Are statistical reporting agencies getting it right? Data rationality and business cycle asymmetry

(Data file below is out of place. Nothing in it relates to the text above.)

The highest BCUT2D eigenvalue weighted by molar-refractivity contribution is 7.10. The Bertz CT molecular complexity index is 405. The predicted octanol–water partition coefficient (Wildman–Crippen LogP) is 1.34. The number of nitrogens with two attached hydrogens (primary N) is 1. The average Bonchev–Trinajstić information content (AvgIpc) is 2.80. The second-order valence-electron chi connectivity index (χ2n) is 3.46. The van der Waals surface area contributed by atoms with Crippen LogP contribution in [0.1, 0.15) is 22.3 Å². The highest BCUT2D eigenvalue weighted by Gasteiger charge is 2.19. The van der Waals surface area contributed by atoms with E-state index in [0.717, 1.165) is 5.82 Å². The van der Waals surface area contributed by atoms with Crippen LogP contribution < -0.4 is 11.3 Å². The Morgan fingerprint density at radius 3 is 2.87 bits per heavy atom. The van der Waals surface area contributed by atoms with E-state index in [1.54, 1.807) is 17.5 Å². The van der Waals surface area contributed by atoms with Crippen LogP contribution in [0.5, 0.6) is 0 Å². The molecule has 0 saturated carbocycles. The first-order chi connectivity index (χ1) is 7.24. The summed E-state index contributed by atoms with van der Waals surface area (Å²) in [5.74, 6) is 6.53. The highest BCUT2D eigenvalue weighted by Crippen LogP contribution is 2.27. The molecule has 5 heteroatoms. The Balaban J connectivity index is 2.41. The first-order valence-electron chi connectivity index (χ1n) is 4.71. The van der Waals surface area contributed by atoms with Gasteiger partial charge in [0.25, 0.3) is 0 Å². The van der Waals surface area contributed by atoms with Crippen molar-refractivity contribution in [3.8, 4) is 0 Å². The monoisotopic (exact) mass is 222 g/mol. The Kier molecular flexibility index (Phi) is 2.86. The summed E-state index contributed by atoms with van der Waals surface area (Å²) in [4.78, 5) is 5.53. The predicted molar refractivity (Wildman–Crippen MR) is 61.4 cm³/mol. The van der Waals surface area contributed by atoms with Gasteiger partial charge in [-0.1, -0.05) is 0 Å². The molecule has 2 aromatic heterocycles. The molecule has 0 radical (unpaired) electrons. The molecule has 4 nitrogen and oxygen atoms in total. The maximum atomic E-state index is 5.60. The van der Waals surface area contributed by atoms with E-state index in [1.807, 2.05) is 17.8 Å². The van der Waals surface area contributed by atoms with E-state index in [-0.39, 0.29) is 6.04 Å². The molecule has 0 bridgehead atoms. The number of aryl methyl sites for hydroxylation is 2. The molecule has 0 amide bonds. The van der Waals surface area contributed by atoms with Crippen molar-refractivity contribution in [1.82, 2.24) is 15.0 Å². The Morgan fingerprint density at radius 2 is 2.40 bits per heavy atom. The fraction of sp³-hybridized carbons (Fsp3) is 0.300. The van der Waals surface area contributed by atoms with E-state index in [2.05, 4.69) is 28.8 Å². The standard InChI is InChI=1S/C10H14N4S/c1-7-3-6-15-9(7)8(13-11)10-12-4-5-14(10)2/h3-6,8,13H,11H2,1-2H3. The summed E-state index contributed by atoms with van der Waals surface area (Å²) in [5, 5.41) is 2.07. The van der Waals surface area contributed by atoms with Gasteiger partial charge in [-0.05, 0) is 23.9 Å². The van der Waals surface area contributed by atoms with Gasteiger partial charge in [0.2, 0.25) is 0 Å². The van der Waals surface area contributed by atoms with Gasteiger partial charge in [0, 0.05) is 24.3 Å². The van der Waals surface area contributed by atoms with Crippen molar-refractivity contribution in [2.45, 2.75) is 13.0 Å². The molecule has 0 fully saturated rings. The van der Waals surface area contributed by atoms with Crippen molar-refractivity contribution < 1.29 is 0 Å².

This paper provides new evidence on the rationality of industrial production (IP) and the producer price index (PPI). However, rather than examining preliminary and fully revised data, as is usually the practice, we examine the entire revision history for each data series. Thus, we are able to assess whether earlier releases of data are in any sense "less" rational than later releases, for example, and when early releases of data become rational. Our findings suggest that seasonally unadjusted IP and PPI become rational after approximately 3-4 months, while seasonally adjusted versions of these series remain irrational for at least 12 months after initial release. Additionally, we find that there is a clear increase in the volatility of early data releases during recessions, suggesting that early data are less reliable in tougher economic times. One feature of the approach that we take is that we are able to include revision histories in the information sets used to examine the rationality of a particular release of data. This in turn allows us to assess whether the revision process itself is predictable from its own past, hence possibly leading to rules for the construction of "better" preliminary releases of data. For most of the variables examined, we find evidence of this form of predictability. Another feature of the approach taken in the paper is that we are able to provide evidence suggesting that nonlinearities in economic behavior manifest themselves in the form of nonlinearities in the rationality of early releases of economic data. This is done by separately analyzing expansionary and recessionary economic phases and by allowing for structural breaks. These types of nonlinearities are shown to be prevalent, and in some cases incorrect inferences concerning unbiasedness and efficiency arise when they are not taken account of. For example, seasonally unadjusted IP data become unbiased much more quickly after 1980 than before 1980. Additionally, seasonally adjusted IP data take less time to become efficient during expansions than during recessions.
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